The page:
Children First

Sherborn Crescent, Poole, Dorset BH17 8AP

office@adastra.poole.sch.uk

01202 602113

Welcome to

Ad Astra Infant School

Phonics

 

 

As a Trust, we follow the progression, principles and practices in ‘Letters and Sounds’ alongside the writing and reading aspects of the National Curriculum. Letters and Sounds is a high quality phonics teaching resource produced by the government. From this resource, we have chosen to develop our own planning following the progression within Letters and Sounds, tailoring it to meet the needs of our children.

The children are initially taught phonics in their own class during ‘whizzy word workshop’. As the children progress through the school, they may be placed in groups where the learning can be tailored to focus on their own individual next steps.

We also use Jolly Phonics, to support the teaching of the letters (graphemes) and sounds (phonemes). The children are introduced to each letter/group of letters (grapheme/s) and sounds (phoneme), through a short story and song, and they learn an action to make when they are saying the sound (phoneme). 

Example for ‘a’ 

Grapheme: a

The story: A family are going on a picnic. They find a nice place to sit, lay out the blanket and begin eating. Suddenly the girl feels a tickle on her arm and jumps up saying ‘a, a, a, a, a, a, a’   ant.

 Action: wiggle your fingers above your elbow as if ants are crawling on you, and say a,a,a,a,a!

 Song:    a-a!  Ants on my arm. a-a!  Ants on my arm.  a-a!  Ants on my arm. They’re causing me alarm!

 

All classes follow the progression through the following phases:

Phase one – Environmental Sounds:

Phase one falls largely within the communication, language and literacy areas of learning in the EYFS curriculum. In particular, it will support linking sounds and letters in the order they occur in words. The children will be provided with a range of speaking and listening opportunities, discriminating between sounds, listening to environmental and instrumental sounds and exploring rhythm, rhyme and alliteration.

 Within this phase, the children will begin to blend and segment orally, practising the skills needed to read and write.

Phase two:

Phase two will involve teaching the children at least 19 letters (graphemes), and move children on from oral blending and segmentation to blending and segmenting with letters. The children learn the sound the letter makes and the name of each letter. By the end of this phase they should be able to read small words and spell them, e.g. cat, sun. They will also be introduced to reading two-syllable words, simple sentences and some tricky words.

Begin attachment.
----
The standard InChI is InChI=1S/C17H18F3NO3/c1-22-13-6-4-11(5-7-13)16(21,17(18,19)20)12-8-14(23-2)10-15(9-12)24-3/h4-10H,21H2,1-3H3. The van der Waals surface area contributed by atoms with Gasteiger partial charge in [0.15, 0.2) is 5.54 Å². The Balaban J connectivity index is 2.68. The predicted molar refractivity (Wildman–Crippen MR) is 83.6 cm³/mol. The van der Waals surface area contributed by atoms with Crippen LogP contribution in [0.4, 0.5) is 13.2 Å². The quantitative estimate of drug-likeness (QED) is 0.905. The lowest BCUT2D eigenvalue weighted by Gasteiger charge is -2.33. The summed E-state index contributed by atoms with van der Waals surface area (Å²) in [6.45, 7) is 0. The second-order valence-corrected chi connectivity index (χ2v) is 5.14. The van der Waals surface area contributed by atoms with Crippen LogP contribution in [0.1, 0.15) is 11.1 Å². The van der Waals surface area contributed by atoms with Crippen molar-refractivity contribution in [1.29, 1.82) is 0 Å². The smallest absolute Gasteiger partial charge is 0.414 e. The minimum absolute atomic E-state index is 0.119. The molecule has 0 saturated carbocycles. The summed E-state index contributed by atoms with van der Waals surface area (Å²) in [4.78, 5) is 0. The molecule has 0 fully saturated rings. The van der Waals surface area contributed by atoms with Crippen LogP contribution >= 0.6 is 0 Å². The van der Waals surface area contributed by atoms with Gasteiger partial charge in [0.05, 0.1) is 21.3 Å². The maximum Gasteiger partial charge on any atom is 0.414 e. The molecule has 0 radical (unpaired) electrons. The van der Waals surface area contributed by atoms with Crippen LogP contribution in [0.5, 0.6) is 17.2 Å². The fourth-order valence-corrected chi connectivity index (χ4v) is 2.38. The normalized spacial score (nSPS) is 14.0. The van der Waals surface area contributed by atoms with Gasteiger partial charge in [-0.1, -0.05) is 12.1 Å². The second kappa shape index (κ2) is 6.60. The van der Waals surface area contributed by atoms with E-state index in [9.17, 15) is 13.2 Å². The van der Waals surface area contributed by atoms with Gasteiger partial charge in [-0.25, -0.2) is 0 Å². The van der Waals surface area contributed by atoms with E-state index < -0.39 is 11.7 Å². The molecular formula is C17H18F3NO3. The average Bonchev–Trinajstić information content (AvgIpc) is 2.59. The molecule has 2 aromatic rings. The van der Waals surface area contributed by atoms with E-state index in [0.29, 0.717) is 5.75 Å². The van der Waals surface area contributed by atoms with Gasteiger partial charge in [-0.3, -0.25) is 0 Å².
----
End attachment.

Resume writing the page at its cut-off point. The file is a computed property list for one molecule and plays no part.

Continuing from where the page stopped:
Set 1:

s

a

t

p

 

Set 2:

i

n

m

d

Set 3:

g

o

c

k

Set 4:

ck

e

u

r

Set 5:

h

b

f, ff

l, ll

ss

 

Phase three:

During phase three, the children will continue to learn another 25 graphemes, most of them comprising of two letters, so that the children can represent each of the 42 phonemes by a grapheme. The children continue to practise blending and segmenting words and sentences. They will also be introduced to a bank of high frequency words and tricky words. These words will be sent home to learn.

 

j

v

w

x

y

z

zz

qu

ng

ai

ee

igh

th*

oa

oo

oo*

ar

th

or

ur

ow

oi

sh

ear

air

ure

er

ch

 

 

 

Phase four:

The purpose of this phase is to consolidate children’s knowledge of graphemes in reading and spelling words containing adjacent consonants (e.g. stamp) and polysyllabic words (e.g. sandpit). The children are introduced to more high frequency words and tricky words.

Phase five and six:

During phase five and six, the children are provided with opportunities to broaden their knowledge of graphemes and phonemes for use in reading and writing, learning spelling rules and patterns. They will learn new graphemes and alternative pronunciations for these and the graphemes they already know, where relevant. Some of the alternatives will have already been taught through the previously learnt tricky words. The children will learn to choose the correct grapheme when spelling unknown words, and they will apply their word knowledge in a variety of sentences.

  

Handwriting

 

The children are taught to write their letters using a cursive script.

In EYFS the children are taught 'letter patters' that the adults and children say when they are writing their letters.

 

The letters are grouped into four families: